The test device contains a wheel rotation simulation device 7 for the inductive wheel rotation speed sensor system whose arrangement is sketched on the sensor in FIG. 1. This wheel rotation simulation device 7 contains a sensor-stimulating magnet coil 8 which is introduced from the rear into the magnetic field of the sensor on the side opposite the toothed wheel 3 and is arranged at a suitable distance from the south pole (S) of the bar magnet 1. The magnet coil 8 is driven with an AC voltage from a simulation computer 9 as the control unit. The AC voltage which is applied to the magnet coil 8 produces changes in the magnetic field 6 of the inductive sensor (1 to 4) which are equivalent to those which are produced by rotation Of the toothed wheel 3 during actual wheel rotations. In particular, the voltage signal which is induced in the measurement coil 4 in this way has an identical frequency if the computer 9 chooses the frequency of the AC voltage which is applied to the magnet coil 8 to be the same as the frequency of the Sequence of teeth on the toothed wheel 3 which move past the pole pin 2 during actual wheel rotation. In consequence, wheel rotation at any desired rotation speed, and any desired rotation speed time profile can be simulated, in a computer-aided manner, using the wheel rotation simulation device 7 for the inductive wheel rotation speed sensor system (1 to 4) and the downstream vehicle components which make use of the output signal from the sensor system. Predetermined driving cycles can be converted into AC voltage signals for the magnet coil 8 having a matching frequency profile with the aid of the computer and can be passed to the coil 8 in order to be able to test the components using such driving cycles without actual wheel rotations being necessary. If required, the magnet coil 8 can be equipped with a ferromagnetic core.
By way of example, FIGS. 3 and 4 compare output signals from the sensor coil 4 resulting, on the one hand, for the case of actual wheel rotation and, on the other hand, for an associated wheel rotation simulation. The two oscilloscope displays both show time (t) on the abscissa and voltage (U) on the ordinate, in any units. The illustration in FIG. 3 shows an induction voltage profile (UR) such as that which results from actual wheel rotation, and thus from rotation of the toothed wheel 3, in the case of the sensor in FIG. 2. This is compared with an associated simulation result in FIG. 4, in which an AC voltage frequency, which corresponds to the tooth repetition frequency during the actual wheel rotation in FIG. 3, is applied to the sensor-stimulating magnet coil 8 with the wheel stationary, using the arrangement in FIG. 1. It can be seen that the frequency of the induction voltage (US) resulting in the measurement coil 4 from this simulation is identical to that (UR) of the actual wheel rotation, so that the inductive wheel rotation speed sensor system and the vehicle components connected downstream from it can be tested by this simulation, in terms of their functionality, using any desired wheel rotation speeds and wheel rotation speed profiles, while the vehicle wheels are in reality stationary.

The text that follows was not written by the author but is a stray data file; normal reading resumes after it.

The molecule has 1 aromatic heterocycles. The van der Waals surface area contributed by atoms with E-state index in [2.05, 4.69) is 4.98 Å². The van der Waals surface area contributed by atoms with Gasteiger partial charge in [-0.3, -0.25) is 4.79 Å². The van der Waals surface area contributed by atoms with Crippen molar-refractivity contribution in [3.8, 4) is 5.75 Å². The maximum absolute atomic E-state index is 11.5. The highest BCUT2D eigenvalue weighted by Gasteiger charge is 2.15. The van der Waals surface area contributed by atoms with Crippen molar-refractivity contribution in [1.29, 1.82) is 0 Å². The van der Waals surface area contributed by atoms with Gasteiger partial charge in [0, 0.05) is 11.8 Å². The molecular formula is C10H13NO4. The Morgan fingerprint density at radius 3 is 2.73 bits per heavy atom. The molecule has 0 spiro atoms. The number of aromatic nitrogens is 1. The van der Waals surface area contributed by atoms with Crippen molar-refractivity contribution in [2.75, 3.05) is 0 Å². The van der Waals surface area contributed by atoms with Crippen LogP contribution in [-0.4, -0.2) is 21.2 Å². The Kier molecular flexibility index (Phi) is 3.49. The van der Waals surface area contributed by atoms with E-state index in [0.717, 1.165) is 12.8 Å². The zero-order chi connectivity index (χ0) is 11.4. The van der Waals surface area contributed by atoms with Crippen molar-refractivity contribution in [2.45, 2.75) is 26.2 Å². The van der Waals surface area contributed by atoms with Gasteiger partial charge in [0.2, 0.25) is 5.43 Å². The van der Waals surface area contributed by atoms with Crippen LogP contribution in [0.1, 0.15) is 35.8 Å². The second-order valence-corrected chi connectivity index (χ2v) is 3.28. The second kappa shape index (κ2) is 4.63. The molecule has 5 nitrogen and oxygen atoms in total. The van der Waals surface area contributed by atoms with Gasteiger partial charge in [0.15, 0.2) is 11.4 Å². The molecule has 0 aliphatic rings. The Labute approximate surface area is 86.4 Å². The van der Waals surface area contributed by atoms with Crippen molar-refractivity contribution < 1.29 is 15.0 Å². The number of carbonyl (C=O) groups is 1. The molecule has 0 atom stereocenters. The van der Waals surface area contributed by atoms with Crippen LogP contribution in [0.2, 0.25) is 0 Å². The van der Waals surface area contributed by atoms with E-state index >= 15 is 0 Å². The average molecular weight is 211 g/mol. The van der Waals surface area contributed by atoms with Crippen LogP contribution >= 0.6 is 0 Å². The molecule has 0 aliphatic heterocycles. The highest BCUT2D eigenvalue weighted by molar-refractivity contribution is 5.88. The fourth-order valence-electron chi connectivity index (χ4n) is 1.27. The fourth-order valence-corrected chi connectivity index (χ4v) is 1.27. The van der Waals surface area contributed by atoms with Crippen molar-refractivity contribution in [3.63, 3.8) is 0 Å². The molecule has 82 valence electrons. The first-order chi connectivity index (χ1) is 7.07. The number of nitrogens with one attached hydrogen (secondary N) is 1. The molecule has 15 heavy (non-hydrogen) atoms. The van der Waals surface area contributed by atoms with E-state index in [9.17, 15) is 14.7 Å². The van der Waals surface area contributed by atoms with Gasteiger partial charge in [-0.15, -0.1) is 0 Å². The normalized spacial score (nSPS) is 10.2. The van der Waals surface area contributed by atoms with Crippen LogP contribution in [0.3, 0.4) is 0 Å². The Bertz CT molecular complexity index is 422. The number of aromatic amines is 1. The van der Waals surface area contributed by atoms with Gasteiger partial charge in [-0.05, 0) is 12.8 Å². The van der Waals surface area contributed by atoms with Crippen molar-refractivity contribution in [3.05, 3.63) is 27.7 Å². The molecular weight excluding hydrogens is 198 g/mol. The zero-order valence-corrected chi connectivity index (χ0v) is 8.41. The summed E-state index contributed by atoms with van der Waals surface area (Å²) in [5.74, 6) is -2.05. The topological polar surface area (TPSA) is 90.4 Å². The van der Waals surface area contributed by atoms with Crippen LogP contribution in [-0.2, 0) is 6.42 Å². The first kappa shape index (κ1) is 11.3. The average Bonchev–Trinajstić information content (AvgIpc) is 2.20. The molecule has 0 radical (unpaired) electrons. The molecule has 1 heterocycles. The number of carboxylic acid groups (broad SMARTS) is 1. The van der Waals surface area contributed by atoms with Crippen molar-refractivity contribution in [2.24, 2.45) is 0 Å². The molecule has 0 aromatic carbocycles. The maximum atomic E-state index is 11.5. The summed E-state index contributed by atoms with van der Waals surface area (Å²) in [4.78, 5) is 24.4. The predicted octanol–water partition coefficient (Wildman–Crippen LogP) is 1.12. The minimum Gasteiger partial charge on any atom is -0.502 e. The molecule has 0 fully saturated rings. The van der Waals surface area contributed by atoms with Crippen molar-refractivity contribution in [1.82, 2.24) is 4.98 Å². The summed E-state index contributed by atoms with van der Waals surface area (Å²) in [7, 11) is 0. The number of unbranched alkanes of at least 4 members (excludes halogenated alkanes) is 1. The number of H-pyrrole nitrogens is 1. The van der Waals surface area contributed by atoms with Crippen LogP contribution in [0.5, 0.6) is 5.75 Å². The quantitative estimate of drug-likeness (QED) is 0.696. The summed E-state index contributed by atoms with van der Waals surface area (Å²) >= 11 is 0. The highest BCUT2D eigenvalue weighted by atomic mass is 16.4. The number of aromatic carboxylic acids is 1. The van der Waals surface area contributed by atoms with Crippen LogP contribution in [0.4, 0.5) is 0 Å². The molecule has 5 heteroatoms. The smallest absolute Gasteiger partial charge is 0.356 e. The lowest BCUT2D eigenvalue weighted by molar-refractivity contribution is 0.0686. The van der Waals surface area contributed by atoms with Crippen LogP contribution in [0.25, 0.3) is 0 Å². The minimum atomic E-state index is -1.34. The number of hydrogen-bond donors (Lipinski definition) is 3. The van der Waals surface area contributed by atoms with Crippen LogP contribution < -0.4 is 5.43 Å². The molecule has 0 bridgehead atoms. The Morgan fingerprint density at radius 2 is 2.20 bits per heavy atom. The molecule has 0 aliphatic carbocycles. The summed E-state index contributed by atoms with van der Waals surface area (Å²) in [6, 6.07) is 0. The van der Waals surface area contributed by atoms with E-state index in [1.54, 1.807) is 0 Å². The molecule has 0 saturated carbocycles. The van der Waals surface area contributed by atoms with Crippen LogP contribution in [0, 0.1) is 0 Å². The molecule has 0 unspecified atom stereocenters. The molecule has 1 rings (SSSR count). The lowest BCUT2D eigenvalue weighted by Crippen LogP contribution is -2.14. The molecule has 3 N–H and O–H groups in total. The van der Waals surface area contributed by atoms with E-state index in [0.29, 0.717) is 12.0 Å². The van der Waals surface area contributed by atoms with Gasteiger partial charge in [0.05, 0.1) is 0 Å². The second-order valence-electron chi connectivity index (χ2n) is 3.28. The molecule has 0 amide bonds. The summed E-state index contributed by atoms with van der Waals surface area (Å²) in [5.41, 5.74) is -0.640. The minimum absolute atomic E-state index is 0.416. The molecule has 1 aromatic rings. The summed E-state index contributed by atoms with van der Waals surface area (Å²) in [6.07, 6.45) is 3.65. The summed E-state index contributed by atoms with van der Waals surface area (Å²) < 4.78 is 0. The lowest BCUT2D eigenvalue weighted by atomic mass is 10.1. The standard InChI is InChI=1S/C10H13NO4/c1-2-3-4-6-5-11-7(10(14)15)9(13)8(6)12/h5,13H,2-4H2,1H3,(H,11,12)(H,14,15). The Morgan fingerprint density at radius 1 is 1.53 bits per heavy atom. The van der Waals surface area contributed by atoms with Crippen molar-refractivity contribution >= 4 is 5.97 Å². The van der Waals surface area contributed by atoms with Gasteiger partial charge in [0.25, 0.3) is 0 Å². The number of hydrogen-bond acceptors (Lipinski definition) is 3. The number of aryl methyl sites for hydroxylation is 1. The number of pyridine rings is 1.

The wheel rotation simulation device 7, which is illustrated in FIG. 1 in order to explain the functional principle, is part of an overall test device 11 which is illustrated in FIGS. 5 and 6. The majority of the test device 11 is arranged on a test section in the vehicle production process, such that it can move on a rail 12. Alternatively, such a test device 11 can also be provided in workshops. It also is possible for the test device to be constructed so as to be portable.
The test device 11 allows the operation of those vehicle components which are sensitive to wheel rotation speeds to be tested using widely different wheel rotation states. It is possible, in general, to distinguish between functional tests without actual wheel rotation, that is to say only with simulated wheel rotation, with actual wheel rotation without any engine load, and with engine-driven actual wheel rotation. The functional tests without any engine load and actual wheel rotation relate, for example, to the functions of a cruise controller in terms of the safety turnoff thereof, the speed-dependent windscreen wiper interval switching and the speed warning totalizer. This test process can be seen in FIG. 5. During this test process, all four wheels of the vehicle 10 remain stationary. An associated measurement coil of the simulation device is moved via a respective mechanical device (8a, 8b, 8c, 8d), which is shown symbolically, into the magnetic field region of each inductive wheel rotation speed sensor. The four measurement coils are driven individually, by the simulation computer which is integrated into the test device 11, with the AC voltage which respectively matches the respective test process for it. Presetting an appropriate wheel rotation speed simulation cycle also allows speed calibration of the tachometer to be carried out, using this test arrangement, via the stimulation of the inductive wheel rotation speed sensors. The measurement data from the vehicle components to be tested and, if appropriate, the wheel rotation speed sensors are in this case each passed via a measurement line 13 to the test device 11.
Some functional tests, such as the test of the ABS and/or wheel-slip traction control brake system, as well as the checking of the sensor installation, make actual wheel rotations necessary. For this purpose, the test device 11 includes a transportable roller unit 14. The roller unit 14, in each case has two rollers 15 per vehicle wheel, or, alternatively, with only one roller. The rollers can be driven, in a manner which is not shown in greater detail, by a programmable control section of the test device 11, via DC motors. FIG. 6 shows the case in which the rear wheel drive shaft wheels are seated on, in each case, one pair of rollers 15. For this purpose, the vehicle 10 is moved such that its rear wheels are on the ground supported roller units 14 while the front wheels continue to be in contact with the ground. The rear wheels, which are supported against the rollers 15, such that they are in rolling contact with them, because of the vehicle's weight are driven by the rollers 15 at a relatively slow speed in order to test the brake system. During braking operation, the current in the DC motors which drives the rollers rises in accordance with the braking torque which acts on the rollers, such that the serviceability of the brake system can be determined by measuring the current. An analogous procedure can be used to test the front wheels.